In my short chess career, chess has seemed like many things.
When I very first started, it felt like it was all about openings, if only I knew a good way to start the game, I could have an advantage that would culminate in a victory.
When I couldn’t win a game even if I was a piece up (still sometimes can’t!), chess felt like it was all about end games.
Then chess was all about not blundering pieces, if I could just avoid doing that, surely I could win.
Now chess is all about tactics. I think this one is here to stay for a while, perhaps to be replaced by positional play if I ever get that good. Everyone always says tactics make the difference between players for most of the ‘teens’ 1300-1900. It took me two and a half months to get from 1300-1400, but less than one month to get up to 1500. I think my tactics were improving the whole time, but eventually I stopped blundering pieces (now it’s much, much rarer!). It doesn’t seem like a 1300 player has tactics much worse than a 1400 player, but the 1300 player will occasionally just lose a piece for no reason.
Each phase had a sort of distinct learning curve for me, although tactics always played a big role:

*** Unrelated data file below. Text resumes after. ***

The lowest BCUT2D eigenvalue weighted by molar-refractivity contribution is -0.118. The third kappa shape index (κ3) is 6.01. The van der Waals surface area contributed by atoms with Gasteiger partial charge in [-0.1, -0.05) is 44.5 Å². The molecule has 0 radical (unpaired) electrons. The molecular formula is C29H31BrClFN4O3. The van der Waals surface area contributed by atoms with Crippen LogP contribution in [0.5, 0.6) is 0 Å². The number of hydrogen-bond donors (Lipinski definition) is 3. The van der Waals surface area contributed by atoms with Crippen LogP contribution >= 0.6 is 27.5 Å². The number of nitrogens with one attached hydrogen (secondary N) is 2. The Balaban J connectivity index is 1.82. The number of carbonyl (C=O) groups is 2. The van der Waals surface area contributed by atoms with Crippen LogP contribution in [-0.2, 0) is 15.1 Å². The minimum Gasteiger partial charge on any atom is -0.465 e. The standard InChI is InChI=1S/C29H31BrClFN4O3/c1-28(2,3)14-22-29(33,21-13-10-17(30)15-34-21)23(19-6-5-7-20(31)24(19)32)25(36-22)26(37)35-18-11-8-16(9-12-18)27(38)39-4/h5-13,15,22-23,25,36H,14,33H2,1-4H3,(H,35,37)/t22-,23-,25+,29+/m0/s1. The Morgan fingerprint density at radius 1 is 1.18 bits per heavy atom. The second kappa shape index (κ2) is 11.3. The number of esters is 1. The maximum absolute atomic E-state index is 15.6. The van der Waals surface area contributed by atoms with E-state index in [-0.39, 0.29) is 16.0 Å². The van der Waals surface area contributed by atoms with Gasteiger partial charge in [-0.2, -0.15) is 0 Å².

And my actual rating:
April 30, 1025::850
May 31, 1056::1130
June 30, 1206::1114
July 31, 1268::1269
August 31, 1361::1293
September 30, 1328::1365
October 31, 1455:: 1445
At present, 1636::1565
I’ve done 2214 tactics on chess.com, passed a little over half, and spent 25 hours and 4 minutes on them (though sometimes I start a tactic on my phone then close it and forget and the clock keeps running, not sure if that is factored in).
It ties in nicely with the famous saying from Lasker:
Emanuel Lasker, World Champion from 1894 to 1921, asserts the following amount of time is required to educate a novice “to the level of one who, if conceded any odds, would surely come out the winner.”
- Rules of Play and Exercises: 5 hours
- Elementary Endings: 5 hours
- Some Openings: 10 hours
- Combination: 20 hours
- Position Play: 40 hours
- Play and Analysis: 120 hours
I definitely qualify for #1, #2, #3, #4 — I’m not sure exactly what #5 is, and am probably at least double the 120 hours of play and analysis.
It seems like 20 hours was some kind of very useful number, I noticed myself finding tactics much more easily and more accurately during games and during tactics training in the last few hundred tactics I’ve done.
The tactics training has translated directly to my game, I’m spotting potential tactics, prepping one tactic on one side of the board and another near another weakness, and when something opens up, I win a piece and usually the game.
There have been a few other big shifts I’ve noticed, with a special shoutout to the John Bartholomew youtube channel, but I’ll save those for another post.